News / Europe

Investigators Expose Global Football Fixing Scam

FIFA head of security Ralf Mutschke gestures during an interview with journalists at the Home of FIFA in Zurich, January 15, 2013.FIFA head of security Ralf Mutschke gestures during an interview with journalists at the Home of FIFA in Zurich, January 15, 2013.
x
FIFA head of security Ralf Mutschke gestures during an interview with journalists at the Home of FIFA in Zurich, January 15, 2013.
FIFA head of security Ralf Mutschke gestures during an interview with journalists at the Home of FIFA in Zurich, January 15, 2013.
Reuters
Hundreds of soccer matches have been fixed in a global betting scam run from Singapore, police said on Monday, in a blow to the image of the world's most popular sport and a multi-billion dollar industry.

About 680 suspicious matches including qualifying games for the World Cup and European Championships, and the Champions League for top European club sides, have been identified in an inquiry by European police forces, the European anti-crime agency Europol, and national prosecutors.

"This is a sad day for European football," said Rob Wainwright, director of Europol. "This is now an integrity issue for football. Those responsible for running the games should hear the warnings."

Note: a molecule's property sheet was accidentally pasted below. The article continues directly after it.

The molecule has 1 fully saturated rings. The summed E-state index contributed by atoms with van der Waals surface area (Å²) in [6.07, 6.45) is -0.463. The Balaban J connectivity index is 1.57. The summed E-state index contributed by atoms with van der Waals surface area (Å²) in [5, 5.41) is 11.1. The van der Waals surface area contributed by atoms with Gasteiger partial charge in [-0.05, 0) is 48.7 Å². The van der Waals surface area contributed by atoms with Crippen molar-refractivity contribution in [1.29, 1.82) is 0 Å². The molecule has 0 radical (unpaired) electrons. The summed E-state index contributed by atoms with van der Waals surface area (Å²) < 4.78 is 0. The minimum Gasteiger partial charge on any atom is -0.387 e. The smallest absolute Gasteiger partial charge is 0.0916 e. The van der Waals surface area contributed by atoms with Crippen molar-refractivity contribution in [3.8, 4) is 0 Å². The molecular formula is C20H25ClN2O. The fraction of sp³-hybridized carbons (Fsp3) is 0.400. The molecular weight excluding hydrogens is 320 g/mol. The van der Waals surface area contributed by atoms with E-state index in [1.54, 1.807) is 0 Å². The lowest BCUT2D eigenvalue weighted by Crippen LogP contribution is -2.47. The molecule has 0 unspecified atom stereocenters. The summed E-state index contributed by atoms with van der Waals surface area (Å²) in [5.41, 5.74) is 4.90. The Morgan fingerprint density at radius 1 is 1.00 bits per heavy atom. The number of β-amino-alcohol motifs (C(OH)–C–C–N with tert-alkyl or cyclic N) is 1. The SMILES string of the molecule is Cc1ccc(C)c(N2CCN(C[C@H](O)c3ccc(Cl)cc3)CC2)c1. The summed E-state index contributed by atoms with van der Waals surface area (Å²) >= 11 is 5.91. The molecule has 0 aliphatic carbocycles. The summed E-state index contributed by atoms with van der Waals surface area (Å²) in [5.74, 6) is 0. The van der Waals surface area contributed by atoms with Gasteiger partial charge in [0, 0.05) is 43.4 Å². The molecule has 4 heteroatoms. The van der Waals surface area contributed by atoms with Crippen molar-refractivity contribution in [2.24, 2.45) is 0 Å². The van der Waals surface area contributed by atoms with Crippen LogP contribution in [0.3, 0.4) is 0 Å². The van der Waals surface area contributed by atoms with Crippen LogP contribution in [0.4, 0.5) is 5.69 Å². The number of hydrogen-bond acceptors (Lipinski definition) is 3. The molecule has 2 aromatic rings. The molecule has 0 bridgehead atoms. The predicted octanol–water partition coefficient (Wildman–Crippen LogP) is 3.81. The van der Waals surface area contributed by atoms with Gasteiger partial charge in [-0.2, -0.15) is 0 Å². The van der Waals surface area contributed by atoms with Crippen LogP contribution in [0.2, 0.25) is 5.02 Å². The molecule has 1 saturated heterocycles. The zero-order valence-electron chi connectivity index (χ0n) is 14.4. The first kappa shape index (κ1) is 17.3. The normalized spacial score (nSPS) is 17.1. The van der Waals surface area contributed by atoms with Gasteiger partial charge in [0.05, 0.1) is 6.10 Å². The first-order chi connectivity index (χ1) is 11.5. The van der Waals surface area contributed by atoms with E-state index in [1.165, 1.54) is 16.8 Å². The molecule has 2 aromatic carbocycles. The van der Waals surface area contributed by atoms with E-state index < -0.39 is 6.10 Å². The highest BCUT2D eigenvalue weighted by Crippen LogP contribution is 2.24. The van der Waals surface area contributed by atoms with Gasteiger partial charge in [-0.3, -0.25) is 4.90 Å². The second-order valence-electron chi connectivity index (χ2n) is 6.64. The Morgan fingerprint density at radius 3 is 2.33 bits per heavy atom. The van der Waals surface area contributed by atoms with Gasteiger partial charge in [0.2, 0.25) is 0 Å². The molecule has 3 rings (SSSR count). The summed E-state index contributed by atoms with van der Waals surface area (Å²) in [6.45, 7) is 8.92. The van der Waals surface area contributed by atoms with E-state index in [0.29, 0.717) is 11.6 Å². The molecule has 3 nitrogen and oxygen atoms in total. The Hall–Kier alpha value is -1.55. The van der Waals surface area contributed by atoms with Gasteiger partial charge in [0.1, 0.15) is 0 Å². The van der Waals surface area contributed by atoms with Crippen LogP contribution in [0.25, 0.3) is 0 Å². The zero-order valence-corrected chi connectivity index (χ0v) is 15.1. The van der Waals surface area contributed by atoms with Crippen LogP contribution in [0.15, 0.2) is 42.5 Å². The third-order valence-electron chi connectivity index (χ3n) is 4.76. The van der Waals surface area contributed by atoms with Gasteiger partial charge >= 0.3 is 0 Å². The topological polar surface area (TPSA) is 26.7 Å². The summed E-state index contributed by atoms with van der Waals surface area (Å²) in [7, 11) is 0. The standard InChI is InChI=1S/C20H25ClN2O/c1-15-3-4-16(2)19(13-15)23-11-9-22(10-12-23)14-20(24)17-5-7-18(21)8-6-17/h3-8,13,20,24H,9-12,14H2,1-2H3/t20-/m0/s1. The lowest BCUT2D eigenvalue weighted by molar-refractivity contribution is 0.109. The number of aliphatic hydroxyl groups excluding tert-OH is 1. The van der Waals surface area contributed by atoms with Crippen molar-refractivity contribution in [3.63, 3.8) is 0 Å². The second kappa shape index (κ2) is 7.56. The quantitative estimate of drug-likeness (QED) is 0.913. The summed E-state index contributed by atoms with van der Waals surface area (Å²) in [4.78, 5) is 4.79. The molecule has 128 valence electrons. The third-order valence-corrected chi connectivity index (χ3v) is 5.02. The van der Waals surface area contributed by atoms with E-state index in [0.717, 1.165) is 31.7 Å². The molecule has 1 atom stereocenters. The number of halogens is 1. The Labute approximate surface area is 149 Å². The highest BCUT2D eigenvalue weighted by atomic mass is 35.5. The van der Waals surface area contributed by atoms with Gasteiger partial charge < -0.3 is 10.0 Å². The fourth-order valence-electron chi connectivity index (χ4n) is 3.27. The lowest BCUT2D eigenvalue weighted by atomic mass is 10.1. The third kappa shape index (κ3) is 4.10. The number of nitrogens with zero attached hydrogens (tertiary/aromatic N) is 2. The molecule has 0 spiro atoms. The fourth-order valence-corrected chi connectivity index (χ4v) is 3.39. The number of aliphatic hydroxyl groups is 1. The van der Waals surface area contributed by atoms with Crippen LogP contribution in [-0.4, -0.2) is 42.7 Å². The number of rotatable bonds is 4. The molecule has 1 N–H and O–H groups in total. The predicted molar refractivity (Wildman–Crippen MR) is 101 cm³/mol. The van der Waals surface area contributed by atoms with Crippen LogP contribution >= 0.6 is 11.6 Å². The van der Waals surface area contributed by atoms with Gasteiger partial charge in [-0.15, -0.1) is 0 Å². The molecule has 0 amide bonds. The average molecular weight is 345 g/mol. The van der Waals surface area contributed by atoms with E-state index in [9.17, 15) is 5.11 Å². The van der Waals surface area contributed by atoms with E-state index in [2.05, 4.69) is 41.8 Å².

The world's most popular sport, soccer is played on every continent.The World Cup and Europe's Champions League are beamed worldwide and generate billions of dollars for national associations, clubs and broadcasters.

Top players such as Lionel Messi of Barcelona and Argentina  and Cristiano Ronaldo, a Portuguese international who plays his club soccer for Real Madrid, are household names.

The matches in question, some of which have already been subject to successful criminal prosecutions, were played between 2008 and 2011, the investigators said. About 380 of the suspicious matches were played in Europe, and a further 300 were identified in Africa, Asia, and Latin America.

Corruption linked to Asian betting syndicates and organized crime has long been seen as a threat to the game, but Monday's announcement underlines the scale of the problem.

Ralf Mutschke, Director of Security for world soccer's governing body FIFA, said sports bodies and prosecutors needed to work more closely together.

"The support of law enforcement bodies, legal investigations, and ultimately tougher sanctions are required, as currently there is low risk and high gain potential for the fixers," said Mutschke, a German former police officer.